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Now that we know how to build web pages to use dynamic data. In this chapter we're ready to look at how to build pages that has forms for submitting form data. this represents the second way that we can get data back from a user. They can either click a link, or type a URL, which is basically the same thing. Or they can submit a web form to us. You remember that URL and links are GET requests, and submitting a form is going to be a POST request. With GET request we saw that PHP automatically took all of the query parameters and put them into an associated array assigned to the super global GET. Well guess what, PHP is going to do the exact same thing for us with POST request by using the super global POST.
That's the dollar dign, underscore followed by capitals POST. All the values posted in the form data will be in that associative array, ready for us to access, just like we did with the links. So, if a form has a first name input field, then we'll be able to ask the POST superglobal for the key that matches the input field name. When we submit forms, there's generally going to be two pages, one page which has the web form on it, ready to be filled out. And then, a second page that does the processing of the form. Let's try creating those two pages. So to begin with, let's make our form page, and I'm going to just use basic HTML as a template.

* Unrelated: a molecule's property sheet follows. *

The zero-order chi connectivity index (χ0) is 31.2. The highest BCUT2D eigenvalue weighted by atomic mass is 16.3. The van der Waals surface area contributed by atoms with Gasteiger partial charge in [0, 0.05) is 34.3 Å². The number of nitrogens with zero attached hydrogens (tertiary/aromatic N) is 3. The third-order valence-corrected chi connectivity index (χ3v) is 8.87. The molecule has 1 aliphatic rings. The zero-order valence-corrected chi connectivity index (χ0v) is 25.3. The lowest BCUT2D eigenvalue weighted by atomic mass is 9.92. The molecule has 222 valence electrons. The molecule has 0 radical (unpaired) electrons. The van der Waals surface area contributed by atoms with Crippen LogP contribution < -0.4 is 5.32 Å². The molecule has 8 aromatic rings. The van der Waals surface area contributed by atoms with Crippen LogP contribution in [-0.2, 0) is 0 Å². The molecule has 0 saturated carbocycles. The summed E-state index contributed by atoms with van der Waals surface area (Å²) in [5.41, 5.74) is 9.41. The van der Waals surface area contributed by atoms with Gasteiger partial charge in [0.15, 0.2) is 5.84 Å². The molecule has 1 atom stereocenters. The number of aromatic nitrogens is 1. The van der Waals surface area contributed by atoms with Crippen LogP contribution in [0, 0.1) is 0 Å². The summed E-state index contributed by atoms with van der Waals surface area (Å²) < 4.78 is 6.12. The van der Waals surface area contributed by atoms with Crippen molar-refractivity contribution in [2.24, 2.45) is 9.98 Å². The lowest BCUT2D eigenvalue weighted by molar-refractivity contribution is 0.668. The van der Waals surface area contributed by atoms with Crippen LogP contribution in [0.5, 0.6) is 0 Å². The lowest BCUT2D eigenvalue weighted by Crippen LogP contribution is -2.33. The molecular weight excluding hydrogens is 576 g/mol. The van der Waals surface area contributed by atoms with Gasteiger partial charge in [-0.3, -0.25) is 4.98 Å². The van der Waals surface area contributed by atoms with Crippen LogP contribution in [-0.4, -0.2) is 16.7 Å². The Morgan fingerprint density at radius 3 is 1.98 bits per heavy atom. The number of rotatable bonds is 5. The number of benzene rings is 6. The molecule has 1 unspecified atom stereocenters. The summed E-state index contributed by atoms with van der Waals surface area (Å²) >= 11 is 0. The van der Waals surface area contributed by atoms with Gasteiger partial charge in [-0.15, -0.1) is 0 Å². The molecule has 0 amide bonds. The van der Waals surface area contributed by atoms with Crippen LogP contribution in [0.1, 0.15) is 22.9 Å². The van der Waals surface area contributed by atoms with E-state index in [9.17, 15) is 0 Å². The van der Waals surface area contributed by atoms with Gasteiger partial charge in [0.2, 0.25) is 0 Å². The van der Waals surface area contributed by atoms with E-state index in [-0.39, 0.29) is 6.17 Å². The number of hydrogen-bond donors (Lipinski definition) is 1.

I'll do Save As, and I'm going to call this form.php. Form, and then I'm just going to paste in some HTML here, so you can pause the movie if you need to copy that out, but it's just basic HTML form. So I've got my form with its action, which is form processing.php. That's the page that doesn't exist yet, but it's where we're going to send this data, so this is going to post the data to form processing.php. And the method that it will use is post, and that's common, and we're going to do that with almost all forms, send them as post data.